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1980s, 1990s, 2000s, African, Blues, Dub, Funk, Hip-Hop, Jazz, Latin, Live Music, Reggae, Ska, Soul

Then & Now: BamBoo

December 3, 2014

Take a tour of the BamBoo through the gallery above. All photos noted as courtesy of Patti Habib are copyright the Estate of Richard O’Brien and the BamBoo.


Article originally published July 16, 2013 by The Grid online (

Denise Benson revisits the legendary restaurant and club that served as an island oasis amid a rapidly transforming Queen West strip.


Club: BamBoo, 312 Queen St. W.

Years in operation: 1983-2002

History: Like the best of clubs, Toronto’s BamBoo was produced out of friendships, late-night revelry, and the desire to create a unique experience for a core community. The path that co-owners Richard O’Brien and Patti Habib took to get there was filled with fateful turns.

Both were in media and loved the nightlife: O’Brien had been a freelance journalist and live-music booker in California before returning to Toronto where he worked for TVOntario and later CBC, while Habib was a story producer for CBC Radio’s As It Happens. In the late 1970s, O’Brien, also known to friends as Ricci Moderne, partnered with infamous bon vivant Marcus O’Hara to produce annual St. Patrick’s Day parties, dubbed the Martian Awareness Ball (2013 marked its 35th anniversary), with Habib joining them a few years in.

Not long after, the trio—along with a group of friends that also included Dan Aykroyd, publicist Joanne Smale, John Ball, and Roots co-founder Michael Budman—put together an extensive business proposal to re-open The Embassy Tavern, a 1960s Yorkville bar and live-music venue. The plans did not come to fruition. Instead, in 1980, O’Brien and Habib launched the MBC boozecan in what had been her third-floor loft at the corner of Liberty and Jefferson.

“I had to move out,” laughs Habib during a lengthy phone chat. “Richard brought in all his records, and it became an after-hours club opened Mondays—a theatre night—and Thursdays only.”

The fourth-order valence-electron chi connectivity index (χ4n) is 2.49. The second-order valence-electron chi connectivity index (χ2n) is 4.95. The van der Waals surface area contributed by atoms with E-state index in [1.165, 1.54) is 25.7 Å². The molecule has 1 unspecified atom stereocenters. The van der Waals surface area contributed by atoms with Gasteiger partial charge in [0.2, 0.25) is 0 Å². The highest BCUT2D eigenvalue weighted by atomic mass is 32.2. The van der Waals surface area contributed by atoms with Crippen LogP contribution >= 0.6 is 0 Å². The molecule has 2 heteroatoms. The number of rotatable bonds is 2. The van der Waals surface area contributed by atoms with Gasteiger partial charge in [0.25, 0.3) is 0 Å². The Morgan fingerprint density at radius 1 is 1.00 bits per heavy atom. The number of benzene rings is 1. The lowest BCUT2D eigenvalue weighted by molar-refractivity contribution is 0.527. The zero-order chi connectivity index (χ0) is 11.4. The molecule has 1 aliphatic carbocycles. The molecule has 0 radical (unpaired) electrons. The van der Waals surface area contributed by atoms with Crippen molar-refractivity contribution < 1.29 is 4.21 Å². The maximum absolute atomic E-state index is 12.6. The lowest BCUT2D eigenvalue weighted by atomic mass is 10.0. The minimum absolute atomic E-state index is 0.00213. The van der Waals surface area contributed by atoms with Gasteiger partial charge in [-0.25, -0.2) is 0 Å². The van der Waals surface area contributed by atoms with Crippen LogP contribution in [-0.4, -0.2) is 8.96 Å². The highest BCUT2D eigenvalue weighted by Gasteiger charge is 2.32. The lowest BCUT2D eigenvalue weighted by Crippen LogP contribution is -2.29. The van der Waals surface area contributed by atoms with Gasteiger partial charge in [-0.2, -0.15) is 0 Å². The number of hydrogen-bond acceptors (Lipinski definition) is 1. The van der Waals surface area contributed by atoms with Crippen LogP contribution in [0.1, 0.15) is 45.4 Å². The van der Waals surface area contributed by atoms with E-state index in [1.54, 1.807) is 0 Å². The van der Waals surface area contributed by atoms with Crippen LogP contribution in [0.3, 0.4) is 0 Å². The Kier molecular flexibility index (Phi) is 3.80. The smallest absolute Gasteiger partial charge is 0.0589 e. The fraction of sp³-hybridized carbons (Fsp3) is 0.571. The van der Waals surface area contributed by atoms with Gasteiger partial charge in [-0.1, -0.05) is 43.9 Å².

For two years, the duo drew crowds to this largely deserted part of town we now know as Liberty Village. They booked bands that ranged from reggae to Rough Trade, from a newly formed Parachute Club to soul man Junior Walker. Jamaican patties were the only food served. Income earned at the door was hidden in record covers, and put aside with larger goals in mind.

Habib and O’Brien were also regulars at influential upstairs Queen West boozecan-cum-nightly-artist-hangout The Paper Door. As luck would have it, on an evening spent sitting on the venue’s back balcony, O’Brien looked down and spotted Wicker World, a shop at 312 Queen St. W. set back from the street. The location had been a laundry for years before, looked industrial, and piqued O’Brien’s curiosity. Not long after, he spotted a “For Lease” sign at the address, put down a deposit, and was given three months’ free rent in order to build his business.

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1980s, Alternative, Blues, Dance Music, Funk, Hip-Hop, House, Live Music, New Wave, Rock, Soul

Then & Now: The Diamond Club

October 21, 2014

The Diamond Club dancefloor. This and all photos in gallery by Gokche Erkan. All rights reserved. 

Article originally published September 12. 2012 by The Grid online (

We revisit the crown jewel of late-‘80s Toronto nightlife, where everyone from house enthusiasts to members of Pink Floyd felt right at home.


Club: The Diamond Club, 410 Sherbourne St.

Years in operation: 1984-1991

History: While Torontonians have known 410 Sherbourne as a dance club and concert venue for almost three decades, the building was once home to music and theatrics of a different sort. Starting in the 1950s, the German-Canadian Club Harmonie offered everything from community gatherings to oom-pah bands to ballroom dancing at the address.

In the early 1980s, New Yorker Pat Kenny entered the picture. At the time, Kenny owned or co-owned three Manhattan clubs: Greenwich Village rock spots The Bitter End and Kenny’s Castaways (now run by his son), and larger dance club and concert venue The Cat Club.

“Pat was called ‘The Bard of Bleeker Street’ because he was a larger-than-life character, and extremely well known in New York,” says Toronto club and music-industry veteran Randy Charlton, who worked for Kenny. “He helped break the careers of a lot of struggling young artists in the 1960s into the ’70s, like Dylan, Bruce Springsteen, and Mark Knopfler before Dire Straits was well known.”

Though based in New York, Kenny took an interest in Toronto. Friends involved in The Village Gate nightclub and dinner theatre wanted to open an offshoot location here; Kenny opened it at 410 Sherbourne, with Club Harmonie still holding court in a small space within the building. After a few unsuccessful productions, the dinner theatre folded, and Kenny rented the entire building to open a nightclub.

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